Spirit functions in a consciousness in which there is no limitation. It is not a place of things; it is a place of ideas. In order to connect or synchronize with the world of effects, these ideas have to be transposed, changed about entirely. If you take your dream to be what it seems literally, you will fail to understand the message. Spirit talks in ideas, which are presented to man's consciousness as shapes and forms. So when you have the vision or the dream, remember that it is through understanding its abstract or absolute character that you will get the lesson and the right interpretation. If you dream of people or of things, and think that the dreams mean the people and the things themselves, you are not interpreting scientifically. Men become prophets and seers by seeking to know the meaning of the pictures of the mind.

Anybody can dream dreams, but it takes a Joseph to interpret them. Joseph's supremacy over the magicians of Pharoah was in his ability to interpret dreams. He claimed that God gave him the meaning. Does any one know of a theological college where the interpretation of dreams and visions is taught? The textbook used, the Bible, is running over with the teachings of those who have received their inspirations in visions and dreams.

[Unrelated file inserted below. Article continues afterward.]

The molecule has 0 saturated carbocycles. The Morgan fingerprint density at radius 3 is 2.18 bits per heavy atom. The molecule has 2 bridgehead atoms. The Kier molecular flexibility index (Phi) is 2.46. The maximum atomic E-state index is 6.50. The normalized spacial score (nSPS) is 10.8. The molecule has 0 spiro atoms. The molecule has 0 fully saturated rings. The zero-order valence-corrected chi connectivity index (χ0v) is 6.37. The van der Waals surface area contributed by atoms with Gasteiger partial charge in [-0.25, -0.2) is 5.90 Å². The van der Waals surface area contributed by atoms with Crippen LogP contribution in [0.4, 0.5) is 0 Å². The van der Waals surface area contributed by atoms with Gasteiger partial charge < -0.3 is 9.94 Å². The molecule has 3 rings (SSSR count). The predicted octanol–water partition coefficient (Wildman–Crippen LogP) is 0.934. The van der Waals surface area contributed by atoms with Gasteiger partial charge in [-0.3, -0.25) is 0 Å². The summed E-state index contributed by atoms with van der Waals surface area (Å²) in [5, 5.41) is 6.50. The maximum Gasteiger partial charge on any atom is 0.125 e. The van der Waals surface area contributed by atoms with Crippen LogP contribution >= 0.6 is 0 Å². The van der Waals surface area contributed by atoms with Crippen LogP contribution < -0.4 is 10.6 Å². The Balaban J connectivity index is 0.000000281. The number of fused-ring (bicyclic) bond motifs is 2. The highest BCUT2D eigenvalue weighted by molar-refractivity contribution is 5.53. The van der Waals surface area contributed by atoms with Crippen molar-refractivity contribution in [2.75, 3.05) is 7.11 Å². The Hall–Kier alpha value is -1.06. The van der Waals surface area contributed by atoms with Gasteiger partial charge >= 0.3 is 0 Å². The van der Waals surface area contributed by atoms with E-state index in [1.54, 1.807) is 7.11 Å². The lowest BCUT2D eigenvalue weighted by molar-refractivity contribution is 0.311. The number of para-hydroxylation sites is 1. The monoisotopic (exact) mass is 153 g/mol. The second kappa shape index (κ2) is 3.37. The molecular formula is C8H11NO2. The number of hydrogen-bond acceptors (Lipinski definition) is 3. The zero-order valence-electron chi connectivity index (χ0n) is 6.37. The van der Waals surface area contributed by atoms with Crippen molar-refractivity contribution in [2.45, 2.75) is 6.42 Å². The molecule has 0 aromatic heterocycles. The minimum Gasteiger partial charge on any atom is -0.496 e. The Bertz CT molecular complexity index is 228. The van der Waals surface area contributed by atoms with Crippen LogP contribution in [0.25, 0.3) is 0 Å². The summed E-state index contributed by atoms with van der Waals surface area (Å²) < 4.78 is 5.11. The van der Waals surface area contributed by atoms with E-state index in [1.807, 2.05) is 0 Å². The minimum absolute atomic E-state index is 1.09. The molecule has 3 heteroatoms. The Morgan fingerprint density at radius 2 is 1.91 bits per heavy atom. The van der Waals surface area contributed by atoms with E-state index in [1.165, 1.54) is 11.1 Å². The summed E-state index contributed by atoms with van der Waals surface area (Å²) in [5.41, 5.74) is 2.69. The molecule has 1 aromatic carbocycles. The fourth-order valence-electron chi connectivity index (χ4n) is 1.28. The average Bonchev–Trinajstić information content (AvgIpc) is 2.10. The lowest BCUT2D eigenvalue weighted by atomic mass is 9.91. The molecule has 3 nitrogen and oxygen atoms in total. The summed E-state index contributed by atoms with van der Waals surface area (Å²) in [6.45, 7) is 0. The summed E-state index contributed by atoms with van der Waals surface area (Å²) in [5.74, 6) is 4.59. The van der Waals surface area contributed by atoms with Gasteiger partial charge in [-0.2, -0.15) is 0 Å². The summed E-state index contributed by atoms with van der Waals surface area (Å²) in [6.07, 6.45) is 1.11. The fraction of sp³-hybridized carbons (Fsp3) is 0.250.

Today there are thousands of Bible students studying the dreams and visions that Daniel had, and yet, if you should say to one of those same students, "Do you ever have dreams?" he would probably reply, "Oh! yes; I have dreams, and I see things sometimes, but it is all my imagination."

The visions and dreams of the old prophets were evidently of vast import to them, and they were undoubtedly prophecies of the race and what was coming. But the vital issue is to the individual. To what extent is he interpreting the visions and dreams that the Lord is giving to him? Man grows spiritually from the higher ideas that are projected into his intellectual consciousness, and his growth will depend largely upon his receptivity to the vision, to the dream, to the ideal.